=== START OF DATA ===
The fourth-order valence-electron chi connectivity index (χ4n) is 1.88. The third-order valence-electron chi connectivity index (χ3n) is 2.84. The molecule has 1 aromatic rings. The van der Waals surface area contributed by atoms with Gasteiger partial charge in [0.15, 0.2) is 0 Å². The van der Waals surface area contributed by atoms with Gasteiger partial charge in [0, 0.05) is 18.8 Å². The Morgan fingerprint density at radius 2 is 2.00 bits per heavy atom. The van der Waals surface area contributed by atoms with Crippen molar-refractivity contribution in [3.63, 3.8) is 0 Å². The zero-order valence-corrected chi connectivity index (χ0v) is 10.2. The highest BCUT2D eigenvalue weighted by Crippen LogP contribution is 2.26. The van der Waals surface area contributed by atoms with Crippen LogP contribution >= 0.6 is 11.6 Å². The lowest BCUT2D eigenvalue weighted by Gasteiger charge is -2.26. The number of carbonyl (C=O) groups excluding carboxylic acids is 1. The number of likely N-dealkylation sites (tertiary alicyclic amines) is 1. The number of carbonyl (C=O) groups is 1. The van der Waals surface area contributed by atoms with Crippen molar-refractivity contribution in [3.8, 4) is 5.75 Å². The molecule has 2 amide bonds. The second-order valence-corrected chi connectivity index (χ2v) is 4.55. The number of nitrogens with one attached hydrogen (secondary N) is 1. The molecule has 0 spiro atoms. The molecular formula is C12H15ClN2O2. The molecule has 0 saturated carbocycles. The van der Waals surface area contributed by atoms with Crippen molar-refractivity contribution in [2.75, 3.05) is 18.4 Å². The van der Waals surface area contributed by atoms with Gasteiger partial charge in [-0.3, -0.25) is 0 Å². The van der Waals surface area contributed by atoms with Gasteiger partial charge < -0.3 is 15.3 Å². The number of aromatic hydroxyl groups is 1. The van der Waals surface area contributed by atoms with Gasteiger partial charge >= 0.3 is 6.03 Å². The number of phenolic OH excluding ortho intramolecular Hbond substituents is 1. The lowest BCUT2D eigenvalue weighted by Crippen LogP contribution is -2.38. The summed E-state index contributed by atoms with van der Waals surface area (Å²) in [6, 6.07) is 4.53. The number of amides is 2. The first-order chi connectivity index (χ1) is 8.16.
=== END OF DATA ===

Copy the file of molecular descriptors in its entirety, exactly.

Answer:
The fourth-order valence-electron chi connectivity index (χ4n) is 1.88. The third-order valence-electron chi connectivity index (χ3n) is 2.84. The molecule has 1 aromatic rings. The van der Waals surface area contributed by atoms with Gasteiger partial charge in [0.15, 0.2) is 0 Å². The van der Waals surface area contributed by atoms with Gasteiger partial charge in [0, 0.05) is 18.8 Å². The Morgan fingerprint density at radius 2 is 2.00 bits per heavy atom. The van der Waals surface area contributed by atoms with Crippen molar-refractivity contribution in [3.63, 3.8) is 0 Å². The zero-order valence-corrected chi connectivity index (χ0v) is 10.2. The highest BCUT2D eigenvalue weighted by Crippen LogP contribution is 2.26. The van der Waals surface area contributed by atoms with Crippen LogP contribution >= 0.6 is 11.6 Å². The lowest BCUT2D eigenvalue weighted by Gasteiger charge is -2.26. The number of carbonyl (C=O) groups excluding carboxylic acids is 1. The number of likely N-dealkylation sites (tertiary alicyclic amines) is 1. The number of carbonyl (C=O) groups is 1. The van der Waals surface area contributed by atoms with Crippen molar-refractivity contribution in [3.8, 4) is 5.75 Å². The molecule has 2 amide bonds. The second-order valence-corrected chi connectivity index (χ2v) is 4.55. The number of nitrogens with one attached hydrogen (secondary N) is 1. The molecule has 0 spiro atoms. The molecular formula is C12H15ClN2O2. The molecule has 0 saturated carbocycles. The van der Waals surface area contributed by atoms with Crippen molar-refractivity contribution in [2.75, 3.05) is 18.4 Å². The van der Waals surface area contributed by atoms with Gasteiger partial charge in [-0.3, -0.25) is 0 Å². The van der Waals surface area contributed by atoms with Gasteiger partial charge < -0.3 is 15.3 Å². The number of aromatic hydroxyl groups is 1. The van der Waals surface area contributed by atoms with Gasteiger partial charge >= 0.3 is 6.03 Å². The number of phenolic OH excluding ortho intramolecular Hbond substituents is 1. The lowest BCUT2D eigenvalue weighted by Crippen LogP contribution is -2.38. The summed E-state index contributed by atoms with van der Waals surface area (Å²) in [6, 6.07) is 4.53. The number of amides is 2. The first-order chi connectivity index (χ1) is 8.16.